Discrediting the former President and those close to him like his family and close associates is therefore the sole purpose in setting up this flawed investigation division which is handcuffed and released only to do the Prime Ministers bidding.

So much for Yahapalanaya.

If the President and the government was genuinely interested in pursuing any misdeeds and misdemeanors of any member of the previous government, they should have made it a nonpolitical exercise considering that the old regime is well represented in the new regime, with the President himself heading the list of former old regime stalwarts now being part of the new regime, and none of them being investigated even if there were complaints against them unless the Prime Minister decided it should be done.

One wonders, in bewilderment, what would have happened if the roles were reversed and the Prime Minister today was the former President, and those being investigated were UNP politicians. The world’s conservative forces would have descended on Sri Lanka and the country would have been hurled before every possible world body and made a Pariah State, accused of being a totalitarian regime hell bent on destroying democracy and good governance.

One is reminded how the present Prime Ministers mentor, his uncle and former President, did something similar to a former Prime Minister and removed her as a political threat to him, managing as a result, to wield absolute power for 12 years. The great democrat he claimed he was, held signed, undated letters of resignation from his parliamentarians to make sure they did his bidding, with the threat that he would date the letters and forward them to the Secretary General of the Parliament if anyone stepped out of line.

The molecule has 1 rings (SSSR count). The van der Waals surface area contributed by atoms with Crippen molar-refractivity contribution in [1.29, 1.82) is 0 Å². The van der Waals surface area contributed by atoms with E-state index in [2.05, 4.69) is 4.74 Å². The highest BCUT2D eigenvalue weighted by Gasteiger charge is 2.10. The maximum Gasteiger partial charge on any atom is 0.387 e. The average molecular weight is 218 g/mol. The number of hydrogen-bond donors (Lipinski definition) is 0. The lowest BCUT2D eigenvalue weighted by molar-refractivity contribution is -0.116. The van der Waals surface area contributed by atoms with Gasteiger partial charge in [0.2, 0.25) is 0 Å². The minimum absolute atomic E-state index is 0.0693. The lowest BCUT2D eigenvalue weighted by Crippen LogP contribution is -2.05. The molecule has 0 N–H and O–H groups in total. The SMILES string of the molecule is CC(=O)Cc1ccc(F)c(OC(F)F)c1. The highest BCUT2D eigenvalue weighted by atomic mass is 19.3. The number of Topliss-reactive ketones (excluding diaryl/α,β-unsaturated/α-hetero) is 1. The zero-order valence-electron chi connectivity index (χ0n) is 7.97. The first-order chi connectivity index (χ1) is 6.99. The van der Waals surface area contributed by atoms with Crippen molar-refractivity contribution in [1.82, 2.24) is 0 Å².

The Prime Ministers action here in setting up a FCID that takes orders from him, is bound to undermine the very objective of addressing any misdeeds or misdemeanors of the past. While whoever who allegedly engaged in such activities should be investigated and held to account if found guilty by a Court of Law, it should have been done by an agency at arm’s length of the government. Especially so considering several powerful members of the previous regime, including the man who holds the highest public office in the land now, was an integral part of the higher echelons of the previous regime for 10 years.

As there is no way that neither the President nor any of the ministers of the previous government or their relatives will be investigated by the FCID even if serious complaints were brought against them, the current biased and partisan process is highly flawed and certainly cannot be labeled as a measure of good governance by any stretch of imagination.

If allegations being leveled against the political opponents of the Prime Minister cannot be proven in a Court of Law, the very act of harassing them by arresting them and remanding them, although these are civil cases and not criminal cases, and accusing them of corruption and misdemeanors without a basis, will boomerang on the Prime Minister, as his political opponents will use these unproven and unsubstantiated, therefore false accusations, as nothing but mudslinging, and use it to their political benefit.